In this episode, CARP media outreach director Deirdre Jane Prigge speaks with former CIA media analyst Martin Gurri, whose 2014 book The Revolt of the Public and the Crisis of Authority in the New Millennium details how a “tsunami of information” has stripped institutions of the authority they once took for granted. He joins us on the podcast to explain who the public and the elite are, why the public is so receptive to character assassination attempts, and how “old-fashioned virtues” like humility and courage can help individuals and organizations protect their reputations in a media environment hungry for scandal. Martin and Deirdre also discuss why prophecy is useless, the greatness of Leonard Bernstein, and how Martin became a hero in France.
In this episode, CARP media outreach director Deirdre Jane Prigge and Dr. Williams, a Distinguished Professor of Psychology at Purdue University, discuss ostracism’s evolutionary roots, how it works, and why no one is immune to its effects. He also explains how a chance encounter with two Frisbee players led to the development of his ball toss and Cyberball experiments, innovative methods to study how ostracism works in the lab. Finally, Dr. Williams shares why some people recover from ostracism more quickly than others, what we can learn from the stories of amazing people who survived and thrived after experiencing ostracism and exclusion, and how you can help others cope with its effects.
Podcast #7: Political Communications 101 with Sarah Isgur
In this episode, CARP media outreach director Deirdre Jane Prigge speaks with Sarah Isgur, former Justice Department spokeswoman and legal podcaster par excellence. Sarah draws from her experience on three presidential campaigns and in all three branches of government to explain what political communications professionals really do, why some character attacks work and others fail, and why Olympic curling is the best metaphor for political communications. She also shares what it was like to prepare Carly Fiorina for the 2016 Republican primary debates, her experiences as a target of character assassination, and her tips for aspiring communications professionals.
In this episode, Dr. Sergei Samoilenko talks to Ekaterina Egorova. Dr Egorova is the founder and president of Niccolo M Strategic Communications Agency, Russia’s leading political consulting and public relations firm. She’s also the founder of Political Profiler, an American company specializing in psychological profiles of political leaders. Dr. Egorova goes all the way back to the Russian Empire to discuss the history of psychological profiling, how her firm develops profiles of political leaders, and who benefits from this method of understanding and forecasting leaders’ behavior in wartime and peacetime alike. She also shares what we can learn from studying politicians’ posture, tone of voice, and even their childhood drawings.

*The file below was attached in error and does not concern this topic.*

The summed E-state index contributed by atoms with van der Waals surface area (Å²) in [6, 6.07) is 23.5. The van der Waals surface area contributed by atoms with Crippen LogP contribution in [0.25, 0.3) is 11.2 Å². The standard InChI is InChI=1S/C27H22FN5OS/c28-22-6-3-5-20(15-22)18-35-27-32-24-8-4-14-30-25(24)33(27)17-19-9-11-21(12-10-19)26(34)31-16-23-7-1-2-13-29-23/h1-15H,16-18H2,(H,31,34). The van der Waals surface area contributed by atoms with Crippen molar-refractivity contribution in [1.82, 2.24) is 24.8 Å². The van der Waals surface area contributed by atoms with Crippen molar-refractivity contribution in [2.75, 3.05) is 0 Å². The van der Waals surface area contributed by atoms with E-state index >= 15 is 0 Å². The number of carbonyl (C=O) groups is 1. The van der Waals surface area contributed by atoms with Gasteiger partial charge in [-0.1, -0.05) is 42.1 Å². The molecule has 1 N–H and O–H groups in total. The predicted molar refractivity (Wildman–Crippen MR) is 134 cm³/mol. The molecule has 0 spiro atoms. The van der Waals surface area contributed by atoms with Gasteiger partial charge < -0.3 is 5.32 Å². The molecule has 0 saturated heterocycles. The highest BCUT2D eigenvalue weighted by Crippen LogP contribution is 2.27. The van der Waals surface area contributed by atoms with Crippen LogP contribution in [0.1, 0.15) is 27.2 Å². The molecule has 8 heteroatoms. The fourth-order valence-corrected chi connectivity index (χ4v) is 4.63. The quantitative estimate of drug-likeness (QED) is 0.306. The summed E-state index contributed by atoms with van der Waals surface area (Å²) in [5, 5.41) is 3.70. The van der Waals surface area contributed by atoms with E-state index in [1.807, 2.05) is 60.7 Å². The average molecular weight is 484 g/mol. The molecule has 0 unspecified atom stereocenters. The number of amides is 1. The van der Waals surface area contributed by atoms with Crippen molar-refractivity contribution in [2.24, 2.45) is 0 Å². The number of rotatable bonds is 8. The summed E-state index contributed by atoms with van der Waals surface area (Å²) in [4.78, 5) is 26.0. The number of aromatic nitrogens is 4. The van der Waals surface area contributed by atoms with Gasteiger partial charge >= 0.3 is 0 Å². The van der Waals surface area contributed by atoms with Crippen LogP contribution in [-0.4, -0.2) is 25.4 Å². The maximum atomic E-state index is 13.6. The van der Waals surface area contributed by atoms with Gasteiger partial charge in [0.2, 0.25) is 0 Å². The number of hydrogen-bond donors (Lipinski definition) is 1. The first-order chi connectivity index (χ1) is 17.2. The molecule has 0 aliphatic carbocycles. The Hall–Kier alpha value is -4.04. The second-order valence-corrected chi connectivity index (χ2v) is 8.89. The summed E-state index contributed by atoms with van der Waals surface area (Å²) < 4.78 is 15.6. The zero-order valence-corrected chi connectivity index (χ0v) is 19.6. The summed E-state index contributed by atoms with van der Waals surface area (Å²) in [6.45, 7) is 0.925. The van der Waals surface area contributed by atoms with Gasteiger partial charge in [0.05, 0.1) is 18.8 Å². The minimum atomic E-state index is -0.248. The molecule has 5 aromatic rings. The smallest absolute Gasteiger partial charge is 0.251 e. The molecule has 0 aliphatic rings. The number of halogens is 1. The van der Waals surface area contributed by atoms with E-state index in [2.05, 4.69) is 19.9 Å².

In this episode, recorded before the 2020 presidential campaign, Jennifer Keohane talks with rhetorician and political humor expert Christopher J. Gilbert about what made Alec Baldwin as Donald Trump such a comedic tour de force. They also discuss the relationship between democracy and comedy, what caricatures say about character, and whether politicians should go on late-night TV.
In this episode, originally recorded in June of 2020, historian Martijn Icks and political psychologist Eric Shiraev travel to ancient Egypt, the Roman Empire, and Eastern Europe to put the toppling of statues in historical perspective. They explore the history of what the Romans called “the damnation of memory,” the many reasons why people destroy, deface, and remove monumental art, and how this form of iconoclasm has changed over time. Finally, they offer their own modest suggestions on how we might reconcile the past and present.
In this throwback episode from the 2020 presidential campaign, Dr. Eric Shiraev interviews Jason Jay Smart, an international political strategist and campaign manager who has worked in Ukraine, Moldova, and Kyrgyzstan. Smart is also a graduate of George Mason University. Here, Eric and Jason discuss the reasons why some character attacks work and others don’t (hint- it’s all about culture), the real difference between the United States and Kyrgyzstan, and why dictators should tolerate a little protest.
In this episode, Dr. Sergei Samoilenko interviews James M. Jasper, professor of sociology at the City University of New York. Jasper is the author of multiple books, including “Public Characters: the Politics of Reputation and Blame” and “The Emotions of Protest.” Here, James and Serge discuss the difference between character and characters, how character assassins transform minions into villains, and why sociologists should study rhetoric.
In this episode originally posted on the CARP Lab Youtube channel, Dr. Sergei Samoilenko interviews Eric Dezenhall, CEO of Washington, D.C.-based PR firm Dezenhall Resources. Dezenhall is also a prolific author. His books include Glass Jaw: A Manifesto for Defending Fragile Reputations in an Age of Instant Scandal and False Light, a novel based on his experiences in crisis communications. Here, Serge and Eric discuss the many myths of crisis management, why crises are definitely not opportunities, and why entertainers don’t make good clients.